by Ray Daley
ice cream shake
It didn't look much like a day for an apocalypse. "We haven't got the weather for it. Can't possibly be today, can it?"
I gazed at Michael. Of course, it wasn't the weather for the end of everything as we knew it. "Not a cloud in the sky, it couldn't possibly be the end of the world. Shall we keep walking?"
He nodded, we were in agreement.
The park was clothed in all its autumnal finery, leaves just starting to fall. The ducks were still on the pond. Surely they'd have known of an impending disaster? I even pointed to them, "The ducks are still here. They'd know, right? They always say animals sense such things first, don't they?"
Michael nodded. "That they do, that they do. I know, there's one sure-fire way to check. We need to go this way."
That way led us by the bandstand, where Jim Millers Brass Jazz Men were still regaling park goers with the smoothest jazz refrains.
Only that wasn't what Michael was looking for. If the jazz men were still playing, then there was still something worth playing for. Another plus in my book. Further down the walkway, past the bandstand, over by the old men playing chess. They were always here, the source of all knowledge in the park. Surely if they'd come out for another day of chess, then the world was going to continue revolving on its axis as it always had?
"He's not here," Michael said.
Then I saw it. The space under the elm trees where Rudy's hot dog cart always stood, rain or shine. No matter what the weather, or what kind of state the country was in, Rudy was always there.
"No Rudy? But that's impossible." I was as shocked as Michael. "What do we do now? How long have we got left?" I started looking around. Was anyone else panicking? Rushing home to be with their loved ones? Trying to find new ones to love?
No, far from it.
The world of the park seemed to be behaving exactly like any other day before today had been. Except it didn't contain Rudy and his refreshing hot dogs.
As we stood there by a bench, a man in a loud suit walked up to us. "Ticket, sir? Madam?"
I looked at him. "What's it for?"
He proffered a ticket. It read:- One ticket for the end of the world. Access all areas. Termination guaranteed.
I could hardly believe my eyes. "You're selling tickets to the end of the world?"
He smiled. "Only a dollar. End of the world, or your money back? Buy now to avoid the rush. First hundred are assured a ringside seat, Miss."
I could see Michael reaching into his pocket for his wallet, so I pulled him away. "Come on. We'll get ice cream. The world can't end if we're having ice cream. It's simply not possible."
Michael wanted to buy a ticket. Heck, he wanted to buy two. I could see it in his eyes. But I had other plans that didn't include the end of the world, so I waved the man away. "We'll get some later, if you're still here. But right now, we're going for ice cream."
I had to practically yank Michael off his feet to pull him away from the man selling tickets to the end of the world.
As we walked, I could still see the confusion in his eyes. "Babe, was that a wise idea? If the world is ending, shouldn't we really have a ticket? Just in case?" I could hear the panic in his voice.
But we'd reached the ice cream stall by then, and it was still open. "One vanilla double scoop and one vanilla single scoop with a scoop of mint please."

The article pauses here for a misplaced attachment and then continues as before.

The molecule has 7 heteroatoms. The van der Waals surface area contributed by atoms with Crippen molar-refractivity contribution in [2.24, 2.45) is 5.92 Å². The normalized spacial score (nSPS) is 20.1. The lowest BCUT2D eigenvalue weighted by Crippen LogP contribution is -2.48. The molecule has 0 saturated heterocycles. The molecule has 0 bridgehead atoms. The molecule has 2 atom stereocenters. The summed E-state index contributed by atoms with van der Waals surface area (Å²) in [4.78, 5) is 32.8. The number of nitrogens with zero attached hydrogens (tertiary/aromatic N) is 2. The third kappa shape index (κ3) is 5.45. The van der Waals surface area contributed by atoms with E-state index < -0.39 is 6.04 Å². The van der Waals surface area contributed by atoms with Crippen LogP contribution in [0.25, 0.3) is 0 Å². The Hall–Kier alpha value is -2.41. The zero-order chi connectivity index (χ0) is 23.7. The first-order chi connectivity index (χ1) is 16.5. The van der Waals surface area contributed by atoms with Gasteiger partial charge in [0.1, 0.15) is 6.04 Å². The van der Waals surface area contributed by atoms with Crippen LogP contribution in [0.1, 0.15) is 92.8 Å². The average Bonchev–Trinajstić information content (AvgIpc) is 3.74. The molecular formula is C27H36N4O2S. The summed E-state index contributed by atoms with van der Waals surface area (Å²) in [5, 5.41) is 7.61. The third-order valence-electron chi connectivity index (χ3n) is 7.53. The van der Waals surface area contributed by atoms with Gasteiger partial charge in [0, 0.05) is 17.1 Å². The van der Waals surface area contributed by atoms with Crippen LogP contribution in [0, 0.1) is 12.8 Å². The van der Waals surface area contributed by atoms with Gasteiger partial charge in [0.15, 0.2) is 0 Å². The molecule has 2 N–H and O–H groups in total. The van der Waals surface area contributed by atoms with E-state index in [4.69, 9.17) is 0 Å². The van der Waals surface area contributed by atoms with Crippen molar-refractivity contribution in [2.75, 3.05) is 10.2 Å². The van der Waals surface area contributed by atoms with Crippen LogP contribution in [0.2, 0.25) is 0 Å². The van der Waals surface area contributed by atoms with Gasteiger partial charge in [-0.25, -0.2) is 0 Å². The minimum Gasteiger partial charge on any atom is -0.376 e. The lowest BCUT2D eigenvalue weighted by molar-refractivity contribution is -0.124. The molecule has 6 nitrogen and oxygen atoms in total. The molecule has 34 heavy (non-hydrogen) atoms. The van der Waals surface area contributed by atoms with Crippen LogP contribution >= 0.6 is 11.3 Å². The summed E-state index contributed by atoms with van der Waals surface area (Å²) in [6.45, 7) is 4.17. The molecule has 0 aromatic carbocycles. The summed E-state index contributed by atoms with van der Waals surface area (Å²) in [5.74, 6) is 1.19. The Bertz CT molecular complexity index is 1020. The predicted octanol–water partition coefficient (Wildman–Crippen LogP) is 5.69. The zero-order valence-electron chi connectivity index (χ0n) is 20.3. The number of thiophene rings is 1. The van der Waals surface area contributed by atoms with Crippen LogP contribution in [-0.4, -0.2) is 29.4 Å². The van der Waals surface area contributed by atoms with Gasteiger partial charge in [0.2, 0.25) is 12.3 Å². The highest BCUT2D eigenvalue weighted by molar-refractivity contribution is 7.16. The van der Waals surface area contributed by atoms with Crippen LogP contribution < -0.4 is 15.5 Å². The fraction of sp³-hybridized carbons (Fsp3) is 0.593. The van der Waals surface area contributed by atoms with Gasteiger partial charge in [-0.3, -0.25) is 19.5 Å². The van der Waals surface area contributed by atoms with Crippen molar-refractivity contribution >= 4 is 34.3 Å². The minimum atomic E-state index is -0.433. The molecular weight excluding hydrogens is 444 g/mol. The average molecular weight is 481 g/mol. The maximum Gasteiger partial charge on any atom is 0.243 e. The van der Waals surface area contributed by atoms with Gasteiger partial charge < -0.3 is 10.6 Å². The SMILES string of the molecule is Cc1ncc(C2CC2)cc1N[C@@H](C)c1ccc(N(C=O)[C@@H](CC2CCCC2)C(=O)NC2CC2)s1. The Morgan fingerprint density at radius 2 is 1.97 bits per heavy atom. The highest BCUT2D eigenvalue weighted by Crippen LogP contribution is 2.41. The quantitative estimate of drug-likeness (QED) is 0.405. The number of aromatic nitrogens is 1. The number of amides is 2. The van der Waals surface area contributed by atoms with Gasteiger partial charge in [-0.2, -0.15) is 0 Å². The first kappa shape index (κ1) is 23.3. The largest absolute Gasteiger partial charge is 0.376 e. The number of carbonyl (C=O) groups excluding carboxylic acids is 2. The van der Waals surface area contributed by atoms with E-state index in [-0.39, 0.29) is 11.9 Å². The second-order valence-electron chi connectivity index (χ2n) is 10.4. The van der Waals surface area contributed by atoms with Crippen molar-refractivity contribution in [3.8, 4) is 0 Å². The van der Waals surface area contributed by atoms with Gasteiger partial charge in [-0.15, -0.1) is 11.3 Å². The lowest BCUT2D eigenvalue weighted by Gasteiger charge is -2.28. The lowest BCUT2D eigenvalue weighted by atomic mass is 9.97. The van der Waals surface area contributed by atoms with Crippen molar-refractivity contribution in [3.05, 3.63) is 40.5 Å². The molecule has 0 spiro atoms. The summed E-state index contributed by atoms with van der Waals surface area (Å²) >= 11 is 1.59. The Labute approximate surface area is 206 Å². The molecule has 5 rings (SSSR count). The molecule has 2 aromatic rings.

If civilization was ending, at least we'd have ice cream. I paid and gave Michael his. "Here. Vanilla and mint, just the way you like it."
He was trying not to appear like he was looking around for the man selling tickets. "Can we eat and walk? We could listen to the music?"
I just nodded and started licking my ice cream. One damn fine frosty friend.
He was still there, selling tickets by the bandstand now. And people were buying them too! Idiots like Michael who were willing to believe that you needed a ticket for the end of the world. People who thought that it sounded like a really great deal, at just a dollar!
I carried on enjoying my ice cream. The jazz was pretty darn good too. Smooth, just like the vanilla goodness.
The man got closer and closer as we ate. I could see that Michael already had two dollars clenched tightly in his free hand.
I took the last lick and finished the cone.
"Ticket, sir? Madam?"
Just as Michael was about to hand him the money, I took a knee.
"Honey, what are you doing?"
I reached into my pocket and took out the box, flipping the lid open.
"Ticket, sir? Madam?"
Michael's eyes glowed with rage. "Go away, dude. Can't you see we're having a moment here?"
"These are the last two tickets I've got left, sir!"
Michael gave him daggers. "And what, pray tell, do these tickets give us?"
"Guaranteed access, sir."
I could see the hand holding his two dollars turning into a fist. "Access to what? When's it happening?"
"Two minutes from now, sir. I'd hate to spoil the surprise. Money back, if you aren't satisfied."
Michael just shoved the man away, as hard as he could.
I looked up at him. "Well, Michael? Traditionally a proposal needs two people? Are you in?"
Michael smiled at me. "Yes. And yes!"
"Ticket, sir? Madam?"
I got up and punched him square on the jaw, knocking him right off his feet. "You can take your end of the world and shove it right up your arse, mate! I've got a wedding to plan! He said yes!"
About the authorRay Daley was born in Coventry and still lives there. He served 6 yrs in the RAF as a clerk & spent most of his time in a Hobbit hole in High Wycombe. He has been writing stories since he was 10. His dream is to finish the Hitch Hikers fanfic novel he's been writing since 1986.